No Holds Barred Look at Labor Shortage

John Manzella gives some staggering statistics related to the labor shortage and offers advice to meet these challenges.

John Manzella, world recognized speaker on economic trends and globalization, addressed members of the American Architectural Manufacturers Association (AAMA) regarding labor, skills and the workforce. Though this was a large session open to all members, Manzella dubbed it a “very large roundtable,” signaling to the crowd that he wanted to this to be an open exchange of information designed to help everyone solve some of these issues.

He started with the good news: the fact that the unemployment rate is at 4 percent, but then drilled down on some of the challenges.

“The biggest problem is the worker participation rate which is dismal and continuing to decrease,” he said. “If you think you can’t find labor today chances are the situation will only become more severe.”

This is exacerbated by the opioid crisis.

“Many men on disability are actually on opioids,” he said.

Then you have the 10,000 baby boomers each day that reach retirement age who take their skills with them. These baby boomers can’t be immediately replaced by a recent college graduate who may fill that role. And, according to Manzella, only 40 percent of four-year college students graduate on time.

“They can’t take a job because they are still in class,” he said.

He then broke this all down on the real economic effect this is having on U.S. companies.

“There is an annual lost revenue of $1.75 trillion dollars each year for U.S. companies,” said Manzella. “If you can’t find labor you can’t grow.”

Before you close up shop and go home, there are ways around this, one of which is increased wages, though he acknowledged that a lot of companies can’t afford to do that.

“While wages aren’t increasing more money is being put into benefits which are going up quite a bit,” he said.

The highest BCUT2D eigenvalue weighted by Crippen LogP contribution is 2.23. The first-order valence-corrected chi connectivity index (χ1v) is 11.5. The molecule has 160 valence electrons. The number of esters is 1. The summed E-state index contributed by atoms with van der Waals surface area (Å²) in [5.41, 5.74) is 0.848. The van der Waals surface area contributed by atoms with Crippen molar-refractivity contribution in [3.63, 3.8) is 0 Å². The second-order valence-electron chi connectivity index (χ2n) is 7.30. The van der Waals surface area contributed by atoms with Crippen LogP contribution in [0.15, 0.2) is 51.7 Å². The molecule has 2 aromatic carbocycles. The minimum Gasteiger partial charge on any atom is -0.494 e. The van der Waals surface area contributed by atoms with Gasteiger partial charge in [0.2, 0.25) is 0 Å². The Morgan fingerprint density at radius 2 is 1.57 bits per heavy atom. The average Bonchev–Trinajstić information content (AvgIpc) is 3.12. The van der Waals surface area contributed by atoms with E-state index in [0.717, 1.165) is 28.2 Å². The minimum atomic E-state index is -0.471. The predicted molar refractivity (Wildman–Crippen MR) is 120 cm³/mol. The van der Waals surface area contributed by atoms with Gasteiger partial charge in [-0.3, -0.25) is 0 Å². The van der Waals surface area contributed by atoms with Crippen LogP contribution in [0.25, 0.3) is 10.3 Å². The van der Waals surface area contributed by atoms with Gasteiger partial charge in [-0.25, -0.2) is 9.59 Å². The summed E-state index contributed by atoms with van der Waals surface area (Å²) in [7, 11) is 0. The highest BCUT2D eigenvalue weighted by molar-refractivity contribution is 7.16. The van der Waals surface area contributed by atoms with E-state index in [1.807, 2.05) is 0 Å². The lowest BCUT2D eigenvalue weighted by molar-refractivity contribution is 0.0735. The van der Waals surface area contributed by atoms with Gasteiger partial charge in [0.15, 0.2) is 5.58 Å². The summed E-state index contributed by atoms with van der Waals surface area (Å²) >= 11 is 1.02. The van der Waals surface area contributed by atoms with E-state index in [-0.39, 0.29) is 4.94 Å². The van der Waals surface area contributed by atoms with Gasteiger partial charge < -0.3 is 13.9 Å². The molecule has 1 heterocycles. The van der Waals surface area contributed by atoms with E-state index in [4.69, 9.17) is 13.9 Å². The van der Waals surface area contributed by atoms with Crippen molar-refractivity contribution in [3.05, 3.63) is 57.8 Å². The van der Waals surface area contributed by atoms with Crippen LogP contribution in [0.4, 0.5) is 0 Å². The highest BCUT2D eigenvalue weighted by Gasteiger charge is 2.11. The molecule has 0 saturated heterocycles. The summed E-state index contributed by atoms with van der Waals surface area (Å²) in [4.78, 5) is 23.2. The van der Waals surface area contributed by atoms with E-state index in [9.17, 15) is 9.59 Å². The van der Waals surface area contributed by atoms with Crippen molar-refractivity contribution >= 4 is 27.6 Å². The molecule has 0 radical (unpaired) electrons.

Manzella also shared his thoughts on the immigrant workforce and pointed out that a big percentage of our growth comes from this group.

“To me it’s very important that we continue that,” he said. “You have heard a lot of negative news about immigrants but they are less crime prone … they are very incentivized to do a great job.”

So with everyone struggling to find labor, Manzella shared a very powerful fact.

“Recognize that knowledge is the only sustainable competitive advantage. It’s all about training,” he said. “If you keep training your people and they have fresh knowledge, they are more likely to stay.”

Of course there’s also those workers who don’t have to come from four-year colleges. Manzella said that the apprenticeship program has really worked well in Europe, but “In this country there is a negative stigma if you don’t go to college … maybe high schoolers are the next step.”

In that vein, he encourages companies to reach out to the community colleges and to high school counselors and get them to send you people.

When Manzella encouraged companies to share their stories and challenges, one attendee shared his concern about the baby boomers retiring and offered some advice.

“We need to collect that information from these valuable employees and we have to collect it fast.” Others shared valuable advice as well related to these challenges being felt throughout the industry.

The AAMA Conference concludes today.

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